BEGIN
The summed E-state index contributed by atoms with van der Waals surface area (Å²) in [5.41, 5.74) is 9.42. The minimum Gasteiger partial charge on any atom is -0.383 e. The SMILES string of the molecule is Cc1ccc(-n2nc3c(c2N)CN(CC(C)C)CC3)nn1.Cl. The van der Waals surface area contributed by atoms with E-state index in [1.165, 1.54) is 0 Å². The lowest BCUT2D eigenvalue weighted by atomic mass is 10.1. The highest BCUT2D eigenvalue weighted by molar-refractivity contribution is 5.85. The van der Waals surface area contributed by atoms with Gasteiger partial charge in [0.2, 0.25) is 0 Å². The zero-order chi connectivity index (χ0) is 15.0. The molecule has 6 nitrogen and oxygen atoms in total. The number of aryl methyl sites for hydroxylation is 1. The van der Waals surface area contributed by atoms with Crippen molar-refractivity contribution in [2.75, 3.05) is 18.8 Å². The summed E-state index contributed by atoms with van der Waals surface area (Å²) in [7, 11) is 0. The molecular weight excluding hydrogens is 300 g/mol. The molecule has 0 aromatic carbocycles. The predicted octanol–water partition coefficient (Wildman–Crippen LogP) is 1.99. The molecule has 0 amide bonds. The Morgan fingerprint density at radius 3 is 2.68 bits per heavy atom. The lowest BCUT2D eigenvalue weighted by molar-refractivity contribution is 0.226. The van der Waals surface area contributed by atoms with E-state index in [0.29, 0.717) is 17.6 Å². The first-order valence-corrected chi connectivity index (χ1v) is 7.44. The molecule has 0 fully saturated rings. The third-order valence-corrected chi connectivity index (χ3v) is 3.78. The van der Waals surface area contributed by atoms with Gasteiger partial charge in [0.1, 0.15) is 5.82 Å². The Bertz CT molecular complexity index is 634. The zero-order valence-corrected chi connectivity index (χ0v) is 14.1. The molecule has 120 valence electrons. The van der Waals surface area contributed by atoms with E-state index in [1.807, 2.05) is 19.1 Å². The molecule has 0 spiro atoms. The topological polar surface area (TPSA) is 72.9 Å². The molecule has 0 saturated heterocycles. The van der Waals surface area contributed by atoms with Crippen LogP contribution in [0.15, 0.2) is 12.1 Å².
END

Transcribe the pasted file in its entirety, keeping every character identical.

The summed E-state index contributed by atoms with van der Waals surface area (Å²) in [5.41, 5.74) is 9.42. The minimum Gasteiger partial charge on any atom is -0.383 e. The SMILES string of the molecule is Cc1ccc(-n2nc3c(c2N)CN(CC(C)C)CC3)nn1.Cl. The van der Waals surface area contributed by atoms with E-state index in [1.165, 1.54) is 0 Å². The lowest BCUT2D eigenvalue weighted by atomic mass is 10.1. The highest BCUT2D eigenvalue weighted by molar-refractivity contribution is 5.85. The van der Waals surface area contributed by atoms with Gasteiger partial charge in [0.2, 0.25) is 0 Å². The zero-order chi connectivity index (χ0) is 15.0. The molecule has 6 nitrogen and oxygen atoms in total. The number of aryl methyl sites for hydroxylation is 1. The van der Waals surface area contributed by atoms with Crippen molar-refractivity contribution in [2.75, 3.05) is 18.8 Å². The summed E-state index contributed by atoms with van der Waals surface area (Å²) in [7, 11) is 0. The molecular weight excluding hydrogens is 300 g/mol. The molecule has 0 aromatic carbocycles. The predicted octanol–water partition coefficient (Wildman–Crippen LogP) is 1.99. The molecule has 0 amide bonds. The Morgan fingerprint density at radius 3 is 2.68 bits per heavy atom. The lowest BCUT2D eigenvalue weighted by molar-refractivity contribution is 0.226. The van der Waals surface area contributed by atoms with E-state index in [0.29, 0.717) is 17.6 Å². The first-order valence-corrected chi connectivity index (χ1v) is 7.44. The molecule has 0 fully saturated rings. The third-order valence-corrected chi connectivity index (χ3v) is 3.78. The van der Waals surface area contributed by atoms with Gasteiger partial charge in [0.1, 0.15) is 5.82 Å². The Bertz CT molecular complexity index is 634. The zero-order valence-corrected chi connectivity index (χ0v) is 14.1. The molecule has 120 valence electrons. The van der Waals surface area contributed by atoms with E-state index in [1.807, 2.05) is 19.1 Å². The molecule has 0 spiro atoms. The topological polar surface area (TPSA) is 72.9 Å². The molecule has 0 saturated heterocycles. The van der Waals surface area contributed by atoms with Crippen LogP contribution in [0.15, 0.2) is 12.1 Å².